English Schools: What ‘Behaviour Crisis’?


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What Behaviour Crisis?

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What does the latest research say about zero-tolerance, isolation and banning mobile phones?

This is a welcomed report – 6 recommendations for improving behaviour in schools – from the Education Endowment Foundation. As ever with research, read it, take the details with the context provided and then translate any findings back into your school where appropriate.

Part of being the blogging-gig is that your inbox is inundated with ’embargoed’ press releases. Last week, a well-known teaching union sent me their press release. As a result, I have tackled three important topics currently discussed in English schools.

Where is the research?

What this research suggests is that even in our outstanding and inadequate schools, “behaviour is a significant issue affecting teachers in many schools, [yet] most pupils in most lessons behave well” – a point I have shared for years. Behaviour exists every day in classrooms, but it requires definition – what type? “Even in schools where behaviour is judged by Ofsted to be inadequate overall, the behaviour in most classrooms is rated more highly” the report continues.

Teacher voice surveys show that the proportion of teachers saying behaviour at their school is good or better has been fairly stable at 70-76% over the last 10 years – the problem is significant but not spiralling out of control. (DfE, 2017)

1. Zero Tolerance (or No Excuses)

To date, very few robust studies have assessed the impact of zero-tolerance policies on pupil outcomes, and no high-quality studies have been completed in English schools. On page 33, the EEF comment on a strict and clear whole school approach to discipline. In some of the hardest schools I have worked, this is so important, and any iota of inconsistency from any member of staff allows the wheels to fall off!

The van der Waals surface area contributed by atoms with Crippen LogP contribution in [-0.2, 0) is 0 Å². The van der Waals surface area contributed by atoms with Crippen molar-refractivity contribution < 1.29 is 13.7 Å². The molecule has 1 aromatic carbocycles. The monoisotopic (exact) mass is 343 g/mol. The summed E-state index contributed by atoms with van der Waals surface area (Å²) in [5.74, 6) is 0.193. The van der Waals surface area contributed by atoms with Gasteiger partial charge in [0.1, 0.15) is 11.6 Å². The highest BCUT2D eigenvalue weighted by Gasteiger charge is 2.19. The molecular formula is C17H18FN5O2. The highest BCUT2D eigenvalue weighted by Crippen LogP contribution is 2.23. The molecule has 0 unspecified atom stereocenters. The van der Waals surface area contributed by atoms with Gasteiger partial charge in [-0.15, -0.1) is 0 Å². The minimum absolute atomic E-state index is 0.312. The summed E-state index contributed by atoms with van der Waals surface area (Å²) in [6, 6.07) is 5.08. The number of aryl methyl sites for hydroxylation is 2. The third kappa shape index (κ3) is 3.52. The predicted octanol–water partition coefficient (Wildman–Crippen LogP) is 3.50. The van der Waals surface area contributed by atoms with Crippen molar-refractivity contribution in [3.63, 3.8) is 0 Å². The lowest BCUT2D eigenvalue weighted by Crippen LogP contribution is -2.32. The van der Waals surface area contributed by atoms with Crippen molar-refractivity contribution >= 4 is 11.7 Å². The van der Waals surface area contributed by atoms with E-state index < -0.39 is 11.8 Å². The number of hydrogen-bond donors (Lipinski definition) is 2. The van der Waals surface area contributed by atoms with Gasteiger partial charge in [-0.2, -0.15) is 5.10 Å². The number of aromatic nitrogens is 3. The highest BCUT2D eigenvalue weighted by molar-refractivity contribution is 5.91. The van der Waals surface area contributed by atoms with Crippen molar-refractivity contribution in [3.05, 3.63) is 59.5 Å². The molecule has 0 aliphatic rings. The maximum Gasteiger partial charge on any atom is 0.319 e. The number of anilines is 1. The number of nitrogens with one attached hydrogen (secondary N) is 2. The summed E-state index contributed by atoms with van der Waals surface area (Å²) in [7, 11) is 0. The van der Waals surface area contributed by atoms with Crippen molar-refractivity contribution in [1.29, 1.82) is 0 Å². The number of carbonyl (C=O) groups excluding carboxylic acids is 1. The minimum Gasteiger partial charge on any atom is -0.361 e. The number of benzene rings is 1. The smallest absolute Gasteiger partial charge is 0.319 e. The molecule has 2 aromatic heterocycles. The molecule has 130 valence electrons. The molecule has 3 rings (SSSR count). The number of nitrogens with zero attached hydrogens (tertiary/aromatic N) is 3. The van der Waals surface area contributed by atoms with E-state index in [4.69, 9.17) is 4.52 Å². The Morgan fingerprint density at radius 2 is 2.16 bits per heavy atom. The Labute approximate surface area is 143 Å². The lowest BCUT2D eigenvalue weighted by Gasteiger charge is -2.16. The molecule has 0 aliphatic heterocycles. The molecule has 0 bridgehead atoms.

Although the zero-tolerance approach lacks evidence and is predominantly used in more challenging contexts, I can understand with a ‘no excuses’ stance is required. I wonder what language is used in suburban or independent schools when tackling poor behaviour? And we should also consider rising mental health, exclusions and our pupil SEND population who are often on the receiving ends of tough behaviour policies.

In this section of the report, EEF remind us all that “no high-quality studies have been completed in English schools. It would be valuable to conduct more rigorous evaluations.”

2. Banning Mobile Phones

From page 35 onwards, relatively simple changes to behaviour “such as a change to mobile phone policy are likely to benefit from careful implementation” and usage if often linked to behaviour incidents in schools. I’ve lost count of the number of safeguarding, bullying and confiscation issues I’ve had to deal with as a teacher and school leader. Equally, I’ve also seen the benefits of their usage in classrooms across the U.K.

“Many schools are limiting mobile phone use to improve behaviour and refocus pupils on their learning” as well as the blanket-ban in French schools – anywhere on school premises – with legislation passed in 2010 already states children should not use phones in class. It will be interesting to see the impact of this decision on pupil mental health, exclusions and examination performance in years to come.

The EEF study reports that the Centre for Economic Performance (2015) “found that pupils performed better in high-stakes exams following a mobile phone ban within [four] schools, with improvements particularly seen from the lowest-attaining pupils, as long as pupils were compliant with the ban.”

CEP writes, “There is no official policy or recommendation set out by the Department of Education in England regarding mobile phone usage in schools. Therefore, schools’ mobile phone policies are decided at the school level by the headteacher and the school’s governing body, which has resulted in a large variation in mobile phone policies.

With the absence of sufficient studies, teacher training in classroom management that is adapted for vulnerable pupils may improve behaviour within schools with a zero-tolerance approach.